In between adapting her Malaysian and south-east Asian-inspired restaurant for takeaway, and testing out new recipes at home (“I’ve been creating dishes in my little banged-up 1950s kitchen – I’ve actually enjoyed the haphazardness of it all, cooking food that isn’t formal or refined”), Julie also spent the past few months working on new projects.

One of her favourites involved creating “waste-saving recipes” for Glasgow Science Centre’s Scraps campaign, which was launched last year to help home cooks limit how much food they throw away. In the three-part video series, available on YouTube, Julie and other top chefs explain how everything from vegetable peelings to stale bread can still make a delicious dish.

Julie said with a smile: “It’s funny. When you write recipes for projects, you do wonder if anyone is going to even see them because everyone is always out and about and busy – but not during lockdown! With people cooking at home, we’ve all become a little more conscious of food waste, so the campaign was really relevant.

“It’s all simple cooking techniques but it’s just about having the confidence and bringing some joy into what you’re eating”.

© Michael Hunter
Julie Lin

So, with Julie’s Kopitiam able to reopen soon, once again serving up fragrant curries and delicate rice dishes to hungry customers, can we expect anything new from the award-winning chef in 2021?

“I’m actually looking at premises at the moment for a secondary site,” explained Julie. “It’s a project I’m working on with a few collaborators, and we plan to focus on what I call ‘ugly food’ – fried chicken, rice dishes, anything beige, the kind of delicious food we all love. Plus, good cocktails too.”

We’ll see you there.


Julie’s Croissant bread and butter pudding with rum berry compote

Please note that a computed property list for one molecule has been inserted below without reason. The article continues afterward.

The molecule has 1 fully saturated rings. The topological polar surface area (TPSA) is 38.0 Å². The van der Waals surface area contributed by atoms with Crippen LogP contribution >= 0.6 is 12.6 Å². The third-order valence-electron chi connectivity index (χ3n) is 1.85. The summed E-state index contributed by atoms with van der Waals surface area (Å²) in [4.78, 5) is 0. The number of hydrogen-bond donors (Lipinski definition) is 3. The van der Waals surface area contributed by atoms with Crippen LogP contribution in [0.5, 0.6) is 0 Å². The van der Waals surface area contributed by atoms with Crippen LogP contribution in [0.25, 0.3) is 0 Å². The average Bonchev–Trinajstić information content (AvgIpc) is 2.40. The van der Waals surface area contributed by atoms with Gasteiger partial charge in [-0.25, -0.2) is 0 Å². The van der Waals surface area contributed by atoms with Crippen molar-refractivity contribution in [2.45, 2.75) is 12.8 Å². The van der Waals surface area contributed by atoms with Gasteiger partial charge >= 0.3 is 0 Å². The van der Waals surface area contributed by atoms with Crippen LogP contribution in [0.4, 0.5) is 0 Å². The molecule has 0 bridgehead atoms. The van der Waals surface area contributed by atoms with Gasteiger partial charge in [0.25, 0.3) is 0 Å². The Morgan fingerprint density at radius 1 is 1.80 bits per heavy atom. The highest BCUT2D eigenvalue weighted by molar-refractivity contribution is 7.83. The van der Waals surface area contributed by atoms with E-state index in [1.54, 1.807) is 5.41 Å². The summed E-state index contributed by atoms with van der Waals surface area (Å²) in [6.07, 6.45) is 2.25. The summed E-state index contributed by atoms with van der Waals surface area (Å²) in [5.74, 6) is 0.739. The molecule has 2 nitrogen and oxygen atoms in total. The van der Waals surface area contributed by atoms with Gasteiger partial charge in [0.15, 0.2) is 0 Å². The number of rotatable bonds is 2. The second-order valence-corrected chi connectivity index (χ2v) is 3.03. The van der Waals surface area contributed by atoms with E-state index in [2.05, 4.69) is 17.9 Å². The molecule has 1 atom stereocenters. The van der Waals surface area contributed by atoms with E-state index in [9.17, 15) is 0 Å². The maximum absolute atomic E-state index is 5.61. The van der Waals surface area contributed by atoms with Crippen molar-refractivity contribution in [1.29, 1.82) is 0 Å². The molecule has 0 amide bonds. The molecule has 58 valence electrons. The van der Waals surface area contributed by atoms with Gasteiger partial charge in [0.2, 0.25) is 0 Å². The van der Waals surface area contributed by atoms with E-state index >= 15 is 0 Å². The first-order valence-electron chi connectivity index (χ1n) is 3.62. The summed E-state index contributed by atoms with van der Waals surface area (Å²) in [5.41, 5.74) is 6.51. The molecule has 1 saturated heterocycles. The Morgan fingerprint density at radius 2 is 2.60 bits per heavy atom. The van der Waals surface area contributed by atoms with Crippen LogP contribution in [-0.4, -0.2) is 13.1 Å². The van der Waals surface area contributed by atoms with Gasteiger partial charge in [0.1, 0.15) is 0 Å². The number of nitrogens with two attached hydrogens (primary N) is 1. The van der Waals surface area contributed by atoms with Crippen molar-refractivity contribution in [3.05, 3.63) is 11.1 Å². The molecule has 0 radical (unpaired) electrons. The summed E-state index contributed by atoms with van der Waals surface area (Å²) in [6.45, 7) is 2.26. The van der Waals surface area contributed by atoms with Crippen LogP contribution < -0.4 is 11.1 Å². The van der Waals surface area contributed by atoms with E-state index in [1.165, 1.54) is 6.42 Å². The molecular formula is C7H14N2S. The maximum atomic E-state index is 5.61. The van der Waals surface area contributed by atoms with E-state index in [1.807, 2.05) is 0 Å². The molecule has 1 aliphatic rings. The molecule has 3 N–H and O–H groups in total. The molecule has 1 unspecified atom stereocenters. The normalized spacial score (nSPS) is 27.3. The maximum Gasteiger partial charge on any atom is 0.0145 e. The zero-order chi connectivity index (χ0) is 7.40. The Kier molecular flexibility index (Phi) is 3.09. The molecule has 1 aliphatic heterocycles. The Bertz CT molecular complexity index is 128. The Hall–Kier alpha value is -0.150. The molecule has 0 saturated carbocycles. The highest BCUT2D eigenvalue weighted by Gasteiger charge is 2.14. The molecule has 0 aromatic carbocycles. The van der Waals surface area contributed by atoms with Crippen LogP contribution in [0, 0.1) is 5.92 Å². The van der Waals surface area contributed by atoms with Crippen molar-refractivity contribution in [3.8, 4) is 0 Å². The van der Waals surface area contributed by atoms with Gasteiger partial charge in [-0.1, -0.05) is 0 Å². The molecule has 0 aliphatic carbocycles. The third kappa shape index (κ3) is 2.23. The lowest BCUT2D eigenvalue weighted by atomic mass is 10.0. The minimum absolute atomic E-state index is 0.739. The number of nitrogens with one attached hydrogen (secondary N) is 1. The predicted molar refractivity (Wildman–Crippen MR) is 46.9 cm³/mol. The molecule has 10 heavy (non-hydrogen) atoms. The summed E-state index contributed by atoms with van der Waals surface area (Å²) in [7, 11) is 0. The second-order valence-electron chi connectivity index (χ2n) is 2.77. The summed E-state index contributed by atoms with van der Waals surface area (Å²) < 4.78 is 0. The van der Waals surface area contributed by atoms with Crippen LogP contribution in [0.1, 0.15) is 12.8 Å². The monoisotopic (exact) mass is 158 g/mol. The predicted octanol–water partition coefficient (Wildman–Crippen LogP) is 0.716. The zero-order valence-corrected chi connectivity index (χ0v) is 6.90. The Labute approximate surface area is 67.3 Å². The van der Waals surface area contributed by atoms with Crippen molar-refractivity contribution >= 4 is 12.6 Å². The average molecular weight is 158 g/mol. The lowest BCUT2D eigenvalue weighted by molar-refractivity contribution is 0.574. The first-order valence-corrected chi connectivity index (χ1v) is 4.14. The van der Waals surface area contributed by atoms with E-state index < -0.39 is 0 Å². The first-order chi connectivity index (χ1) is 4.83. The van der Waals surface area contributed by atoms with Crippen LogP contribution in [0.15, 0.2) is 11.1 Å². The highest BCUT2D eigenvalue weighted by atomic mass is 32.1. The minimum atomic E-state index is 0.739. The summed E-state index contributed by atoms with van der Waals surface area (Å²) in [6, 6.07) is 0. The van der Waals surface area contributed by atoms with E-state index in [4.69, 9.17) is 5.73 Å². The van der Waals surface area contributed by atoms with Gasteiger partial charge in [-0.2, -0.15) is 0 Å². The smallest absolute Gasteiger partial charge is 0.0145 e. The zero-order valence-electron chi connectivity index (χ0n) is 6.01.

You’ll need:

For the bread and butter pudding:

  • 5 stale croissants
  • 3 medium eggs
  • 200ml cream
  • 2 tsp cinnamon powder
  • 70g sugar
  • Icing sugar for dusting
  • Leftover berries

For the rum berry compote:

  • 300g leftover berries or any fruit you have
  • 4 tbsp sugar (or more depending on what fruits you use, taste to test)
  • 4 tbsp rum, sherry, brandy or whisky

Method:

  1. Begin by tearing up the old croissants and place into a skillet with the odd extra berry placed amongst the bits if you have extra.
  2. Mix the eggs, cream, cinnamon and sugar together till combined, don’t over whisk.
  3. Pour the mixture over the croissants.
  4. Dust powdered sugar over the top and flake over any nuts at this point (I like to use pistachio and almonds) and pop into the oven.
  5. Make the rum berry compote. Whisk together equal parts of sugar and your liquor of choice, put into a saucepan and allow for the alcohol to cook off a little.
  6. Add berries and stew until it’s soft but not a complete liquid. I prefer having a few fruits still whole.
  7. Fetch the croissant butter pudding out of the oven and allow to cool down for 5 to 10 minutes. Sprinkle with a touch more icing sugar once ready to serve and eat with clotted cream.